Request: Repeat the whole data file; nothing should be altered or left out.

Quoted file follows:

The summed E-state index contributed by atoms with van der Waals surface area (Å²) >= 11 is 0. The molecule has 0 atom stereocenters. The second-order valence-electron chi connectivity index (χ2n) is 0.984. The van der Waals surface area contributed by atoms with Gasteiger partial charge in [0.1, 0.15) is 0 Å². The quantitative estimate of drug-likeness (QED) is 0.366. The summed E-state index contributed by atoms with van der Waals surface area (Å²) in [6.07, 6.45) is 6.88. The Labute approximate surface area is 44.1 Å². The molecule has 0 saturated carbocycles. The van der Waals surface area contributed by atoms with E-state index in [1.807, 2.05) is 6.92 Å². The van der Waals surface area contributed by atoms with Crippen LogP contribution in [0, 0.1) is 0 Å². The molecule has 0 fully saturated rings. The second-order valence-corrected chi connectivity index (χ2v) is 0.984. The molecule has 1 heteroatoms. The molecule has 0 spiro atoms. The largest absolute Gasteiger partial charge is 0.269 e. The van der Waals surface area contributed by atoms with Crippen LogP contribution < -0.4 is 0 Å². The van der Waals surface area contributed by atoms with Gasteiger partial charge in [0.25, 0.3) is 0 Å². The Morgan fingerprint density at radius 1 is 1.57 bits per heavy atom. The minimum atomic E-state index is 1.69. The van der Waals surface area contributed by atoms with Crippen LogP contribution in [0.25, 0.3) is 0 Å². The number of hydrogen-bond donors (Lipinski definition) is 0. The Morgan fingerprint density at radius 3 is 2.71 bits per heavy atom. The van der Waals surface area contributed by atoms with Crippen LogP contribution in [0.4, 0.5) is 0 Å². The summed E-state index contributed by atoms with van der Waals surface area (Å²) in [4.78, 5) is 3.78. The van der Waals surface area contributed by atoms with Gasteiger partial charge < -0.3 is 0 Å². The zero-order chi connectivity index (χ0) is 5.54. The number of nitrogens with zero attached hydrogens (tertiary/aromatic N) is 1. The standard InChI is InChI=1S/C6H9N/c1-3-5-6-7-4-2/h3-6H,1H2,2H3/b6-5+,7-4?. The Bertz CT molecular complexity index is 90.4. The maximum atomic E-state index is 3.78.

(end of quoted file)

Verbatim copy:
The summed E-state index contributed by atoms with van der Waals surface area (Å²) >= 11 is 0. The molecule has 0 atom stereocenters. The second-order valence-electron chi connectivity index (χ2n) is 0.984. The van der Waals surface area contributed by atoms with Gasteiger partial charge in [0.1, 0.15) is 0 Å². The quantitative estimate of drug-likeness (QED) is 0.366. The summed E-state index contributed by atoms with van der Waals surface area (Å²) in [6.07, 6.45) is 6.88. The Labute approximate surface area is 44.1 Å². The molecule has 0 saturated carbocycles. The van der Waals surface area contributed by atoms with E-state index in [1.807, 2.05) is 6.92 Å². The van der Waals surface area contributed by atoms with Crippen LogP contribution in [0, 0.1) is 0 Å². The molecule has 0 fully saturated rings. The second-order valence-corrected chi connectivity index (χ2v) is 0.984. The molecule has 1 heteroatoms. The molecule has 0 spiro atoms. The largest absolute Gasteiger partial charge is 0.269 e. The van der Waals surface area contributed by atoms with Crippen LogP contribution < -0.4 is 0 Å². The van der Waals surface area contributed by atoms with Gasteiger partial charge in [0.25, 0.3) is 0 Å². The Morgan fingerprint density at radius 1 is 1.57 bits per heavy atom. The minimum atomic E-state index is 1.69. The van der Waals surface area contributed by atoms with Crippen LogP contribution in [0.25, 0.3) is 0 Å². The number of hydrogen-bond donors (Lipinski definition) is 0. The Morgan fingerprint density at radius 3 is 2.71 bits per heavy atom. The van der Waals surface area contributed by atoms with Crippen LogP contribution in [0.4, 0.5) is 0 Å². The summed E-state index contributed by atoms with van der Waals surface area (Å²) in [4.78, 5) is 3.78. The van der Waals surface area contributed by atoms with Gasteiger partial charge < -0.3 is 0 Å². The zero-order chi connectivity index (χ0) is 5.54. The number of nitrogens with zero attached hydrogens (tertiary/aromatic N) is 1. The standard InChI is InChI=1S/C6H9N/c1-3-5-6-7-4-2/h3-6H,1H2,2H3/b6-5+,7-4?. The Bertz CT molecular complexity index is 90.4. The maximum atomic E-state index is 3.78.